Trying to control our circumstances is so tempting because we are called to steward our lives, but only God truly has control, and our sin nature wants to ignore that fact.
“The woman’s name doesn’t matter. Just picture anyone you know and love,” Susannah Cahalan wrote, “She’s in her mid-twenties when her world begins to crumble. She can’t concentrate at work, stops sleeping, grows uneasy in crowds, and then retreats to her apartment, where she sees and hears things that aren’t there — disembodied voices that make her paranoid, frightened and angry.
“…Her family’s worry grows. They take her in, but she runs away from them, convinced they are part of some elaborate conspiracy to destroy her. They take her to a hospital, where she grows increasingly disconnected from reality. She is restrained and sedated by the weary staff. She begins to have ‘fits’ — her arms flailing and her body shaking, leaving doctors dumbstruck, without answers.” She sees floating eyes in the bathroom; she attempts to jump out a window; she loses the ability to speak.
The only part of this story that isn’t true is that the woman’s name doesn’t matter. It does, and it’s Susannah.
She was describing her own descent into what was diagnosed as psychosis but later discovered to be autoimmune encephalitis by a creative and inquisitive doctor who took interest in her case just in time to stop the disease from destroying her brain.
Later, she reflected in The Great Pretender, “I am stalked by the ever-present threat that psychosis will return. Writing this now, halfway through my pregnancy with twins, I can’t forget the ways my body can (and has) failed me. As traumatic as being diagnosed with melanoma was in my late teens, it did not feel like the disease touched a part of my soul the same way that my experience with psychosis did. …We are all hanging on by a very thin thread, and some of us won’t survive our fall.”
Despite frequent evidence to the contrary, we often want to believe that we can control our health, careers or relationships.
Now, we do have stewardship and some responsibility for the care of our bodies, work and friendships or family members. As scripture says, “Whatever you do, work heartily, as for the Lord and not for men, knowing that from the Lord you will receive the inheritance as your reward. You are serving the Lord Christ” (Colossians 3:23-24, ESV). We are to labor diligently, caring for our bodies as if they’re the temple of God (see 1 Corinthians 6:19-20), glorifying God in our work and loving others (see John 13:34).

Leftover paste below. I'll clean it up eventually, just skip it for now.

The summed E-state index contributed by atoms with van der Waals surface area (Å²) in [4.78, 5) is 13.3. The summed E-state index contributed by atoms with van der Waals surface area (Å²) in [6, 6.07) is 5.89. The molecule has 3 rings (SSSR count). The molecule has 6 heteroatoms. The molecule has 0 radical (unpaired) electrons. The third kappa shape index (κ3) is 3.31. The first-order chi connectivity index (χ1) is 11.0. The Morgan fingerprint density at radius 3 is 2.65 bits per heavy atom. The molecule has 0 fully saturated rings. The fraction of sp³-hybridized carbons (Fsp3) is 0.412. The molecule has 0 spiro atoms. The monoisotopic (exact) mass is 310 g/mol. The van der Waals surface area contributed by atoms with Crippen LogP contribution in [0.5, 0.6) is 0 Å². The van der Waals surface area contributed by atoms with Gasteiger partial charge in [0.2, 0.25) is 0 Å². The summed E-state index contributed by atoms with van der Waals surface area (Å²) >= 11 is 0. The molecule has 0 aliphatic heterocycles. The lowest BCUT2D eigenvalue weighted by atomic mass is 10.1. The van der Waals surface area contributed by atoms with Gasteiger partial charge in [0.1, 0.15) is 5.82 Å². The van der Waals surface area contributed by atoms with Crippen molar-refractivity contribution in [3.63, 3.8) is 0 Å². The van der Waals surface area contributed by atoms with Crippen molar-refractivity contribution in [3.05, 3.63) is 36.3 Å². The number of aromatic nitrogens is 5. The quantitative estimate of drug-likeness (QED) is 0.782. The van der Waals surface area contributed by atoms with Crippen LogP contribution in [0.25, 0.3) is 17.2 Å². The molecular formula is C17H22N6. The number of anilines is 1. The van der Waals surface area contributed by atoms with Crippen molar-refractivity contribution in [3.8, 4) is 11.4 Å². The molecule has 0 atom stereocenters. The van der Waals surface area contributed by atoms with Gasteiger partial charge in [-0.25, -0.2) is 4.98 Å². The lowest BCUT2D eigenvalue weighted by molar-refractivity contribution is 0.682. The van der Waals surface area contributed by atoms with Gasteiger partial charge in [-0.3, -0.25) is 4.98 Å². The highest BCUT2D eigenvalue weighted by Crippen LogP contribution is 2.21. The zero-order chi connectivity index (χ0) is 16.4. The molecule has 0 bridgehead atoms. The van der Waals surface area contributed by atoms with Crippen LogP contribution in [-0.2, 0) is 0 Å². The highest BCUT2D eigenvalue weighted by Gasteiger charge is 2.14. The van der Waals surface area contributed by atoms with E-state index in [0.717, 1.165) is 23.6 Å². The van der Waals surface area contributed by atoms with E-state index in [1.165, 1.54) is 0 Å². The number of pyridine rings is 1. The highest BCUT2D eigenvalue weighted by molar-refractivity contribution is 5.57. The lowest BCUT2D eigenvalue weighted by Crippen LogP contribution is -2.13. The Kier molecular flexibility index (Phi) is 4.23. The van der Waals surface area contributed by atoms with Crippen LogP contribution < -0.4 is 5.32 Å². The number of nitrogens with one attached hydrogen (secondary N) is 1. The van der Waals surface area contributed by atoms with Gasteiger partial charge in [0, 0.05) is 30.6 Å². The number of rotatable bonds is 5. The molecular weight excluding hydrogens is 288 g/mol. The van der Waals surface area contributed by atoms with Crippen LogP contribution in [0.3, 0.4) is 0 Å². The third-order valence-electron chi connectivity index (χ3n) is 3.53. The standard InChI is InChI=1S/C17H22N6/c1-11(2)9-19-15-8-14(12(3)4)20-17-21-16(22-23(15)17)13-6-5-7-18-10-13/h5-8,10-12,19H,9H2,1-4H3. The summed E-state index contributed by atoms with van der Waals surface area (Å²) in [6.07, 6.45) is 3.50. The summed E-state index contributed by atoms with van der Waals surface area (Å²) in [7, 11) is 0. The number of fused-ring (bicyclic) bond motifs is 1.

Can we control our health, though? Can we will away cancer or force our bodies to heal faster? Can we ‘manifest’ the career we want, when we want it? Can we force others to treat us the way we want and be our friends or stay away from us? Many people would probably answer yes to some or all of these questions.
We want control so badly that we will often manufacture our own ‘reality’ in which we can make our health, jobs and loved ones be as we imagine and do as we say. Part of this is born out of our natural longing for the security humanity once knew in Eden and what we are designed to experience in the presence of God. The other part comes out of our terribly broken and twisted hearts that whispers to us that we are all-powerful and all-knowing like God.
“Humans have persuaded themselves into thinking that other created things will satisfy their deepest longings. The apparent wisdom in this is the illusion that created things can be more easily controlled than the Creator,” Dr. Richard Lints, dean of the Gordon-Conwell Theological Seminary, sagely observed. If we can’t manipulate God, we can at least manage the world around us. So we believe until health issues arise that weren’t anticipated, our position at work is eliminated or people whom we wanted to stay leave us. Sometimes our lives seem very easy to drive in the direction we want, then at the drop of a hat, everything seems to spin out of control. Even then, we white-knuckle the steering wheel.
The Bible unflinchingly describes the outcome of this mentality. “What causes quarrels and what causes fights among you? Is it not this, that your passions are at war within you? You desire and do not have, so you murder. You covet and cannot obtain, so you fight and quarrel” (James 4:1-2).
If we’re in the church, we often assume that religion will help ward off manipulative interactions, bullying fights or frustration over things not going to plan.
However, we grossly underestimate our own capacity to twist even biblical commands toward control. Take for example an oft-quoted verse from Paul’s directions to the early church: “Be angry and do not sin; do not let the sun go down on your anger, and give no opportunity to the devil” (Ephesians 4:26-27, ESV). Obviously we don’t want to be bursting with anger and lashing out at people. Rather than letting God deal with the anger in our heart, though, we often suppress our rage and allow it to bubble up elsewhere in a less recognizable form.